Notation is a set of visual instructions designed to represent musical sound. Notation can take many forms but the method most familiar to western art music has been in a process of continuous development since plainchant was written down in the 9th century. As a language, all notation is necessarily inaccurate since there is no direct visual analog for sound. Asa result, performers have to interpret the notation in order to produce the notation in order to produce the most accurate possible recreation of the composer's intentions.


Historical development

The naming of notes by letters of the alphabet goes back as far as the ancient Greeks; the Romans also possessed an alphabetical system. In both cases, however, this nomenclature served rather the purposes of scientific discussion than those of performance.


An early (7th-century) system of notation was the of neums or neumes, i.e. signs, of which the original generating forms were merely the grave and acute accents plus a horizontal line, but which developed into the elaborate system still in use in the plainsong manuals of the Church. They are now precise (at all events as to pitch), so that an instructed singer can read from them, but for long they were merely approximate in their indications, serving to inform the singer as to which of the plainsong melodies in their repertory they were expected to sing and to remind them of its general melodic curves and rhythms. Our conventional signs for the turn and the trill are derived from details of the neum notation. The present exactitude in the indication of pitch has been effected by adding to the one line of the early neum notation. Plainsong now uses a staff of four lines and other music one of five. The clef derives from the neum notation: attached to the staff it fixes the pitch of one of its lines as middle C or some other note and, one note being thus precisely indicated, all others are likewise decided.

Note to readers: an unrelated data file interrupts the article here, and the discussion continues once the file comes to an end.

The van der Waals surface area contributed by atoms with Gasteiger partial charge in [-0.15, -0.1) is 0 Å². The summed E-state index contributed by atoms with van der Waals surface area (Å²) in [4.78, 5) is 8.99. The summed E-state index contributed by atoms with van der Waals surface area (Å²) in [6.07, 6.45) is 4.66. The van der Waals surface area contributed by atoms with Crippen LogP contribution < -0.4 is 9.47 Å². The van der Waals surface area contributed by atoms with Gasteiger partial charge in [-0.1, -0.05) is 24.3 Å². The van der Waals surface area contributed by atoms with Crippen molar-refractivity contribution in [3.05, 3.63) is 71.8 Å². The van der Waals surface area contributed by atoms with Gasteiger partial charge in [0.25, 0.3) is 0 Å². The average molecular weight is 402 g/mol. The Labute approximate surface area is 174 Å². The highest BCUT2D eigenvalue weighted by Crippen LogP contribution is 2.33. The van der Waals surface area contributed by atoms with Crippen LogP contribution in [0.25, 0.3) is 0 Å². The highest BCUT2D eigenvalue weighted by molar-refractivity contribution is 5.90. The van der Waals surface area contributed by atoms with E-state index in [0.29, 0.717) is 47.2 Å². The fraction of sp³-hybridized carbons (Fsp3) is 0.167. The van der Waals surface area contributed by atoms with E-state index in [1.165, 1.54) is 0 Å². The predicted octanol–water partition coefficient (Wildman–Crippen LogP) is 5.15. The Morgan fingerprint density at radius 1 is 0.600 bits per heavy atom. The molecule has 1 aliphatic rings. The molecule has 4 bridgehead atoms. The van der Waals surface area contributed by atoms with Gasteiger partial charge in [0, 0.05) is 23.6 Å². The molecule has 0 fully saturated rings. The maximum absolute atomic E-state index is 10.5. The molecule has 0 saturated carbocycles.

Proportional notation of an exact character (i.e. as to the time values) began in the 10th century when the primitive developments of polyphonic music (as distinct from the previous purely melodic music) brought about its necessity. Definite notes, of different shapes according to their intended proportionate length, were now devised and from them is derived our present series of semibreve, minim, etc. Bar lines became common only during the sixteenth and seventeenth centuries (earliest use 1448): they were at first casually drawn as mere aids to the eye – the idea of making them of equal time-value coming later. Their first use was in choral scoring, the object being to exhibit the coincidence of the different voices; the separate voice-parts for the use of the singers did not, therefore, possess them.


The staff notation has gradually become very elaborate but is still (rationally considered) incomplete and in many ways imperfect. It would appear, however, that if music continues to grow in complexity (use of microtones, for example) the present staff notation must some break down. Certain simple but practical reforms, however, could be pretty easily effected, one example being the adoption of (say) the crotchet (quarter-note) as the invariable beat-value. The only reformed notation that has so far widely established itself is that called tonic sol-fa.